Thursday, March 6, 2008

Herzog Conversation

A conversation with documentary filmmaker Errol Morris in The Believer Magazine. It is very interesting at it gives a little more insight into Werner Herzog. Here is an excerpt.


EM: When Werner and I first met each other, we took a trip to visit this serial killer [Edmund Emil Kemper III] in prison in Northern California.

WH: Vacaville, yeah.

EM: There were three of us. And Kemper’s lawyer. To circumvent a lot of red tape, the lawyer identified us as psychiatrists. Werner’s producer, Walter Saxer, came along with us. So there was Dr. Saxer, Dr. Morris, and Dr. Herzog allowed in because—
WH: We were scared shitless because Kemper was a very huge man, fairly young, I think still twenty-six by then. But something like six foot five or six foot four.

EM: I think bigger.

WH: Maybe bigger, yes.

EM: Very large.

WH: Capital punishment was suspended at the time he was condemned. And he chose seven or eight consecutive life terms, but he wanted to die in the gas chamber. And the only way to get to the gas chamber when it was reinstated at that time was to kill someone inside the prison. So the attorney was really scared. And he was in a way relieved that he had some solid men as his guards or his company. And reading all the transcripts of Kemper, I had the feeling that what was interesting was that the man, in my opinion—and I’m speaking of Edmund Emil Kemper—he made a lot of sense. In a way he makes a lot of sense, why he killed and how it all originated.

And at the end, after having killed seven or eight or so coeds, hitchhikers, he killed his mother and put the severed head on the mantel and threw darts at it. And then there happened to be some leftover turkey in the fridge from Thanksgiving. And he called the lady next door, the neighbor, and asked—am I correct? Yeah, asked her if she would like to pick up the turkey leftovers, and she walks in and then he killed her as well, and put her in a closet. And then he fled in his mother’s car and crisscrossed the West until he ran out of money and ran out of gas. And in Pueblo, Colorado, he kept calling the police. [To Morris] You know better what happened there. I think they thought he was kind of gaga and didn’t believe him.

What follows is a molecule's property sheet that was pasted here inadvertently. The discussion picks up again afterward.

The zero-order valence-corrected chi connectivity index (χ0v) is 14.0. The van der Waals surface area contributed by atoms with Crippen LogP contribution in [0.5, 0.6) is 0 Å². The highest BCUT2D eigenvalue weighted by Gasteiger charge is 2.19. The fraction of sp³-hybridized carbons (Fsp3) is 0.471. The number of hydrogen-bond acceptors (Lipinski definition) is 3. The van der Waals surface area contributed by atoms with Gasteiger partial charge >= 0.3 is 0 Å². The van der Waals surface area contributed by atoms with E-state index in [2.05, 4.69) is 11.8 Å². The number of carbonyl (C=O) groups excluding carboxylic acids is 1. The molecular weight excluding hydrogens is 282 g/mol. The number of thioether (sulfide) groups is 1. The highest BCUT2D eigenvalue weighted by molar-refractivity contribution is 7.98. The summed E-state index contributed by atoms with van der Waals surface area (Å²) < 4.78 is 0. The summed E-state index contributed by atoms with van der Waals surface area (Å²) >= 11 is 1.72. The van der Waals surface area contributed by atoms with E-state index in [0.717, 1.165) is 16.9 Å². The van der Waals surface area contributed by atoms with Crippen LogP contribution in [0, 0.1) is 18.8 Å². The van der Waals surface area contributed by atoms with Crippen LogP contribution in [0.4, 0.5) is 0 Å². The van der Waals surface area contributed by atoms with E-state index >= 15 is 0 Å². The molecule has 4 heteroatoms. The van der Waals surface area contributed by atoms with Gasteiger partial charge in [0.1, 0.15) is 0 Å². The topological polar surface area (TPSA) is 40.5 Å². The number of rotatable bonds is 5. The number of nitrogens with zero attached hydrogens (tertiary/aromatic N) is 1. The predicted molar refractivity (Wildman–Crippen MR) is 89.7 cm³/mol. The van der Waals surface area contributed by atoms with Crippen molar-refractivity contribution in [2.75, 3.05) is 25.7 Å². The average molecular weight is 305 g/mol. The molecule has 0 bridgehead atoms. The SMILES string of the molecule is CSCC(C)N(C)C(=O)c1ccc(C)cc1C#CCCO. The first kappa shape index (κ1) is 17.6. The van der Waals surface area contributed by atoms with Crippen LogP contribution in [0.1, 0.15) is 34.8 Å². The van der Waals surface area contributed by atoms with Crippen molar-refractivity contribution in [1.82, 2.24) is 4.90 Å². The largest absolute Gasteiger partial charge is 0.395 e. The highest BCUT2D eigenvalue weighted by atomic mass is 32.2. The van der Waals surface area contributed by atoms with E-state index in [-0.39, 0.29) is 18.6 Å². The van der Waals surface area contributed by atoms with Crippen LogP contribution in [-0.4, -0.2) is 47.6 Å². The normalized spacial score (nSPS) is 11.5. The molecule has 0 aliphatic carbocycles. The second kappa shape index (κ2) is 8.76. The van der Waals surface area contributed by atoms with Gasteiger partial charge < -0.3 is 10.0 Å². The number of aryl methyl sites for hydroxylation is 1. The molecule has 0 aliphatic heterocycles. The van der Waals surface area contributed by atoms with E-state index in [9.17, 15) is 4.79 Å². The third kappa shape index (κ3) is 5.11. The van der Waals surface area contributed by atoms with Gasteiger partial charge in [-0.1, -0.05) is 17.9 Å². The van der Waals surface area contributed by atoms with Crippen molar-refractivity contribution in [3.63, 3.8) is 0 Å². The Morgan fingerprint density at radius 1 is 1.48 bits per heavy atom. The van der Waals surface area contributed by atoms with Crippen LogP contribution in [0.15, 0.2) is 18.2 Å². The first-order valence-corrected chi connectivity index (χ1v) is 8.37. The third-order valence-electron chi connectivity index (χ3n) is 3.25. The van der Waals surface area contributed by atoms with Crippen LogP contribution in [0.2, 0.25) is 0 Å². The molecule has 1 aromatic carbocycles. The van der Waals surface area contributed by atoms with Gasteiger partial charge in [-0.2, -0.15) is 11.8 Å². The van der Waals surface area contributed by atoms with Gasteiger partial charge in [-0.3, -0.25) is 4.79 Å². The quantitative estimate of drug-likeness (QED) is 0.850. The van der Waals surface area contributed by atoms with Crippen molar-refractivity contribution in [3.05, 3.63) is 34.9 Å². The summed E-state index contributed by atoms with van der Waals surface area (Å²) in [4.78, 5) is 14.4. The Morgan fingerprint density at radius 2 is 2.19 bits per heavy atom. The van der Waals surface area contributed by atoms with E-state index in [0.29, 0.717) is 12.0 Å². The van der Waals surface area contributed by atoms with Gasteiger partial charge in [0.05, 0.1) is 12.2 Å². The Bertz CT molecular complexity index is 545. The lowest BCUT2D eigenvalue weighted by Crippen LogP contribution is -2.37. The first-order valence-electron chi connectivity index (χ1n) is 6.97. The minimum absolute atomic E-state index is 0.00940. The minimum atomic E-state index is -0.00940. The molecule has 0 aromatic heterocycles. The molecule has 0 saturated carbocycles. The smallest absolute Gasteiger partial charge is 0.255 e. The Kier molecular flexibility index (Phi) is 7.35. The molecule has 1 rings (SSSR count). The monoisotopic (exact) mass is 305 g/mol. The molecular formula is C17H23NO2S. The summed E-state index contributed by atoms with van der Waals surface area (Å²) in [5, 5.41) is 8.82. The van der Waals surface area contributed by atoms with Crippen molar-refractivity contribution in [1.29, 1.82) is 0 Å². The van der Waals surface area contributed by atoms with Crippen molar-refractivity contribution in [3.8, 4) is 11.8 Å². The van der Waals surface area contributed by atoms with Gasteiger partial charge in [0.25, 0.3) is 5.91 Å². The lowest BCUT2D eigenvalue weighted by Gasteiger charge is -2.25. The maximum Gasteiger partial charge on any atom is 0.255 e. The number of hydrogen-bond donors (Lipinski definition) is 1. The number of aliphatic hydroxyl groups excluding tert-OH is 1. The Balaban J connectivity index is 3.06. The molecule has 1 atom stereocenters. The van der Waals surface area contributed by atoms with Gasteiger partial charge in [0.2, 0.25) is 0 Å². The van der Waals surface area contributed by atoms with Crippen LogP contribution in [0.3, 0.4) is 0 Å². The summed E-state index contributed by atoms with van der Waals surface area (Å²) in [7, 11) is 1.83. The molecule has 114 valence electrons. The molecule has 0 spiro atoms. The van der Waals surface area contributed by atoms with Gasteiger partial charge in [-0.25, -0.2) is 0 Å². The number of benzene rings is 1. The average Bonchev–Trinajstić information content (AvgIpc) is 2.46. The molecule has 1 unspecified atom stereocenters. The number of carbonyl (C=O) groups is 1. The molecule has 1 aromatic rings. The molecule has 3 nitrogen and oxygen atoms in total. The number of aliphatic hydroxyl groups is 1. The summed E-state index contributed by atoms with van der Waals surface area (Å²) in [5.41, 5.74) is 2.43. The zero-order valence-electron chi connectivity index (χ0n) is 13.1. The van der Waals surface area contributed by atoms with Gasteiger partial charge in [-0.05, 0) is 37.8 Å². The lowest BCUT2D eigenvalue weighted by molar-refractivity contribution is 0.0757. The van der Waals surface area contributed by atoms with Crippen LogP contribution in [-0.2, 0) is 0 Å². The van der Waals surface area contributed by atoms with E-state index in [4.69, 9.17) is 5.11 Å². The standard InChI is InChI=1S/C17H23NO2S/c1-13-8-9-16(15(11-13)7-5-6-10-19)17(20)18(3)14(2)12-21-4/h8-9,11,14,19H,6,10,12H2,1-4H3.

EM: He desperately tried to turn himself in to the police by making repeated phone calls from this phone booth. Now he would have had a cell phone. So I guess it’s easier now for serial killers to turn themselves in. And the police kept hanging up on him. They just—

WH: And he was down to his last quarter to make his last call, and then two detectives actually picked him up at this phone booth. I remember their names because they sound very German: Schmidt and Grubb. And Schmidt and Grubb took him to the police station, and what was smart of them was, they just randomly turned on a tape recorder and Kemper spoke for six hours, pretty much nonstop.

And this transcript is really wonderful—

EM: Quite amazing, yes.

WH: Very, very amazing. And Kemper was, in a way, a very sensitive person. When you looked at his hands, like the hands of a violin player, in a way. I remember he looked like an elephant with a Mozart soul.

EM: Yeah. That’s the way Werner described him at the time. An elephant with the soul of Mozart. I’m not sure that most of the prison authorities would have described him in the same way, but at the time I found Werner’s description very interesting. I thought for a long time about it. It made it situational, as if God in his infinite perversity had somehow mismatched Kemper’s various attributes in order to produce some kind of nightmare, some kind of tragedy. I remember thinking, Yeah, if Othello had been in Hamlet’s place, and vice versa, there would be no tragedy.

It’s so mixed up in my mind—Werner in these early years, graduate school, and what I myself was thinking. I was a very disaffected graduate student at the University of California, Berkeley. That’s where I first met Werner. It was just shortly after he finished Aguirre and his films were being shown in the United States for the first time. It was an amazing experience to see Werner’s work. There was really nothing quite like it in America at that time, and probably not since that time.